Whatever you did to help Penguins win Cup, it worked
Eating an Ancho Chile BBQ Burrito from the Qdoba Mexican Grille near Mellon Arena became a pre-game ritual for Penguins head coach Dan Bylsma. Just look what it earned him.
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There's a reason why the word "fan" is short for fanatic, and his name is Sy Nazif.
Mr. Nazif, a Los Angeles attorney and Pittsburgh Penguins aficionado, must watch the 1986 Rob Lowe clunker movie "Youngblood" before every game.
Think he's nuts?
"I didn't watch it before Game 5, and we all know what a disaster that was," said Mr. Nazif, 34, a former North Hills resident.
And you thought baseball was a game full of hexes, jinxes and superstitions? As the Pens have risen in the hockey world, its fans -- at least the Pittsburgh variety -- have developed their own elaborate set of hedges against failure: stinky jerseys, special earrings, street hockey sticks placed just so on top of TV sets.
Tom Snyder, a former Pittsburgher now living in Cheyney, near Philadelphia, puts on his special Primanti Brothers shirt -- "to feel close to the 'Burgh" -- before each game.
Without washing it.
Since the Pens kept winning, he couldn't put it in the laundry "so it was a little rank after two months. As soon as Game 7 was over my wife made me throw it in the washing machine," he said.
Audrey Chmiel, 55, of Penn Hills, must sit on a specific spot on her couch in her Max Talbot jersey -- and wear Penguins earrings "so I won't jinx the team."
Ms. Chmiel, whose sons, Bernie and John, played for the Pittsburgh Hornets while attending Central Catholic High School, must also end every conversation with "Go Pens."
Jennifer Jeffers, 36, of the South Side, says her ritual varies a bit, as do those of her friends.
"For the finals, I have a hot dog and a can of Pepsi and watch at least one period by myself at home," which has resulted in a Penguins win each time she has done this. Her sister, on the other hand, has a homemade Stanley Cup that must be on their dining room table.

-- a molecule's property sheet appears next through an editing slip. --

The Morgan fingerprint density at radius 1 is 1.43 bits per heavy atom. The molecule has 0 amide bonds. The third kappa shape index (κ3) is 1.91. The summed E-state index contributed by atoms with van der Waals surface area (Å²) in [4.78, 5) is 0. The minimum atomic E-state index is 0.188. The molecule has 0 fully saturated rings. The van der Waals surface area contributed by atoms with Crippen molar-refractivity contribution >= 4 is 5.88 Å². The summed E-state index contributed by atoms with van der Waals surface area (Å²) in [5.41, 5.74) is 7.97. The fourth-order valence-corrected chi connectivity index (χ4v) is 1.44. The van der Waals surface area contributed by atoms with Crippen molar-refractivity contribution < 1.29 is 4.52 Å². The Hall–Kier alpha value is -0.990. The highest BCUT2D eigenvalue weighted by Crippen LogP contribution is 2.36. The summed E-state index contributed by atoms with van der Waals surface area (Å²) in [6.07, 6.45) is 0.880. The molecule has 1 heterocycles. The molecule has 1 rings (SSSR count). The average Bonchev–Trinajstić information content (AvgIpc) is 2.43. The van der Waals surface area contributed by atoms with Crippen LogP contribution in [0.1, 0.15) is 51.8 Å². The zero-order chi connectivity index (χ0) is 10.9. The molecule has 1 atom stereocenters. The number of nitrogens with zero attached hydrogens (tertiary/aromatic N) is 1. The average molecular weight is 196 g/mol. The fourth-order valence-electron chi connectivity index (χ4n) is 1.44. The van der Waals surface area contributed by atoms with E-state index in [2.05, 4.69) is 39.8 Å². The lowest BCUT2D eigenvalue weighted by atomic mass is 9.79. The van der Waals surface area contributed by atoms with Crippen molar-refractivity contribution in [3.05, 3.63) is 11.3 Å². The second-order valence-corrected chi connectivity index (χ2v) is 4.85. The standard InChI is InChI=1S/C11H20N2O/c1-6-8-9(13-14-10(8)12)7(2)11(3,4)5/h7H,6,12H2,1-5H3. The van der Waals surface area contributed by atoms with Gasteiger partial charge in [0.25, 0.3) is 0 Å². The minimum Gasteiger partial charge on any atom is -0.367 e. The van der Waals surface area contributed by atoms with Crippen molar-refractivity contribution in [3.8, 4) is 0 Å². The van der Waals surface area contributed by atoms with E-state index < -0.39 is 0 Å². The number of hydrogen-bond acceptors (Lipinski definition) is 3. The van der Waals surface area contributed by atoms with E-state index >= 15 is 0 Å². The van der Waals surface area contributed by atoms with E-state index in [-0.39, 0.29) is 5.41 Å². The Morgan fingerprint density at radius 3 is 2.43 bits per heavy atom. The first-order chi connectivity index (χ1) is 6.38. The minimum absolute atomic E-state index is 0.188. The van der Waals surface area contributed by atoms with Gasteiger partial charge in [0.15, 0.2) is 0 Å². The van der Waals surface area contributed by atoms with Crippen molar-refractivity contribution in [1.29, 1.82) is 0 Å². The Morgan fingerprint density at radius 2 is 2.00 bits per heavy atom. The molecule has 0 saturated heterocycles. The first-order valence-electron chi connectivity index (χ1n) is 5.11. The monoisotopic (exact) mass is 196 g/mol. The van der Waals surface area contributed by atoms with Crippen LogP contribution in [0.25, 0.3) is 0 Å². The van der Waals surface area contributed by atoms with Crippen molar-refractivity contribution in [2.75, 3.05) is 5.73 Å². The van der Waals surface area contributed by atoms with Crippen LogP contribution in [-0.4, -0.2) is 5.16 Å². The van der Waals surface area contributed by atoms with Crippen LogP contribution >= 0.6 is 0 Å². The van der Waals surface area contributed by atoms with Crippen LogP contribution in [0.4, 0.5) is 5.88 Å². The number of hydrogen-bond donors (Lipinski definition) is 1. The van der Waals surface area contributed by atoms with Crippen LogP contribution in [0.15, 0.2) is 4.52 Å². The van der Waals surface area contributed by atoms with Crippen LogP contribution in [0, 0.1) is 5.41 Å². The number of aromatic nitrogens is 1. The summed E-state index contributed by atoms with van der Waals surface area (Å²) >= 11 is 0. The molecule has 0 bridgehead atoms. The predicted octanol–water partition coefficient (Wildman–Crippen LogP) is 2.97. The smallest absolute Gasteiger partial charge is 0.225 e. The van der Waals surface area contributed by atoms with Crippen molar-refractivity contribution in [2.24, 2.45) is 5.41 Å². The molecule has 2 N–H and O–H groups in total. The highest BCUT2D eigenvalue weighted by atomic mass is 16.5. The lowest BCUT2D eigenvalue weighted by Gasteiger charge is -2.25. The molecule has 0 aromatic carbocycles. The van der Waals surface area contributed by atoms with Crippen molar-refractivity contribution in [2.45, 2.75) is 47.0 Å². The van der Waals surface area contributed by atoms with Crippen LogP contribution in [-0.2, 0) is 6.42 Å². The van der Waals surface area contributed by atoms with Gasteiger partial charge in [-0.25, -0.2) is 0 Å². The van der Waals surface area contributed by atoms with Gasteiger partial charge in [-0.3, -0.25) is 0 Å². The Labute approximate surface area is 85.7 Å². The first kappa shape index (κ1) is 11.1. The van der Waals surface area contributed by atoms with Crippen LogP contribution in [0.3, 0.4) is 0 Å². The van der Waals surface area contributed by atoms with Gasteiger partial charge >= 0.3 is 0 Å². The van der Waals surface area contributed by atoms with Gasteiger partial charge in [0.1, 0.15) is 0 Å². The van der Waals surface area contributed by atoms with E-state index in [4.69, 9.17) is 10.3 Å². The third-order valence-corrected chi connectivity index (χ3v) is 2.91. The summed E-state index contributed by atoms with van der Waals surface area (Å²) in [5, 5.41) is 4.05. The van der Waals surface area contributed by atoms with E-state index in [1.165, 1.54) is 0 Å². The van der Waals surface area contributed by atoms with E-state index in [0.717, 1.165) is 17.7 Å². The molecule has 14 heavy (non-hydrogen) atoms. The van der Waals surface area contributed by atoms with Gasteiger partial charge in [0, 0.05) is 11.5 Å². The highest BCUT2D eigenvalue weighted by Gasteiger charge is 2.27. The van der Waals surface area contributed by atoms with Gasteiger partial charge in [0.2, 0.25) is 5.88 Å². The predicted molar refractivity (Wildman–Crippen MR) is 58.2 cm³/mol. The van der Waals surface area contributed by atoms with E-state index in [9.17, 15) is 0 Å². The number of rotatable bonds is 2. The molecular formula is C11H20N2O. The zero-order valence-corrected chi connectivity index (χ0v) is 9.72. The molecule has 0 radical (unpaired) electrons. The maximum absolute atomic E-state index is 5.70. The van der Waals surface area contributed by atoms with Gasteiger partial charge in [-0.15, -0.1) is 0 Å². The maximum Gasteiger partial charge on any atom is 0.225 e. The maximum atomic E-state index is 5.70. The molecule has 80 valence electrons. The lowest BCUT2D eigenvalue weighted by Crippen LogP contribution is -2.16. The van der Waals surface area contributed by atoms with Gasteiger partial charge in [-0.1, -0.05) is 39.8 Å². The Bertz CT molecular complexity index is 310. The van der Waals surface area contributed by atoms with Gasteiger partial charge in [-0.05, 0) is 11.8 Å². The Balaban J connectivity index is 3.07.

Still skeptical? The one game where Ms. Jeffers and her sister couldn't perform those rituals, the Pens suffered "a devastating 0-5 loss. So in a way, I feel partly responsible."
Superstition has always been a part of sports -- for the players and the spectators who love them.
In the 2000 book "Sports Culture: An A-Z Guide," researcher Amy Shepper argued that superstitious behavior creates "an element of empowerment for televised sports viewers by creating a dynamic in which the fan interacts with the sports event on the other end of the television screen."
That sense of vicarious identification is also an emotional comfort to fans trying to keep control of their environment, adds sports psychologist Dr. Richard Lustberg on his Web site, www.psychologyofsports.com.
Superstition, he says, is a "paired association. If something good happens and you're wearing something or doing something, you're going to keep doing that."
Indeed, Mr. Nazif's "Youngblood" superstition started way back in 1992, the last time the Pens won a Stanley Cup championship.
His sixth viewing (he skipped Game 5, remember) was before this year's Game 6. He made his brother, who lives in Pittsburgh, go out and buy the DVD and watch it, too.
"And wouldn't you know it, it worked," Mr. Nazif said, noting that he texted all his friends in Detroit before Game 7 urging them not to worry, "We got this one locked up. Aaron and I watched 'Youngblood' again last night."
Mr. Nazif's brother, Aaron, and his friends, have their own ritual. Whenever the announcer says "Fedotenko," you have to yell, "Fedotenko!"
They claim it is surprisingly effective, and bad luck if not followed religiously.
"I understand that they tried it a few times during the regular season as a drinking game, but no one could make it through the second period," Sy Nazif joked.
Andrew Balas, 42, of Gettysburg, not only must sit on the middle cushion of the sofa, he also credits the Pens' victory to a practice jersey his wife got him for Christmas. After wearing it for the first two games in the series against the Washington Capitals, he threw the shirt on the chair across the room, where it stayed for the remainder of the playoffs, along with his street hockey stick, which rested, just so, atop the television.
That's not all, said Mr. Balas.
"The whole family wore game jerseys for the first game of the final, and then the jerseys went back in the closet and we made sure not to wear anything with the Pens logo during the games."
See? It worked.
First Published June 16, 2009 12:00 am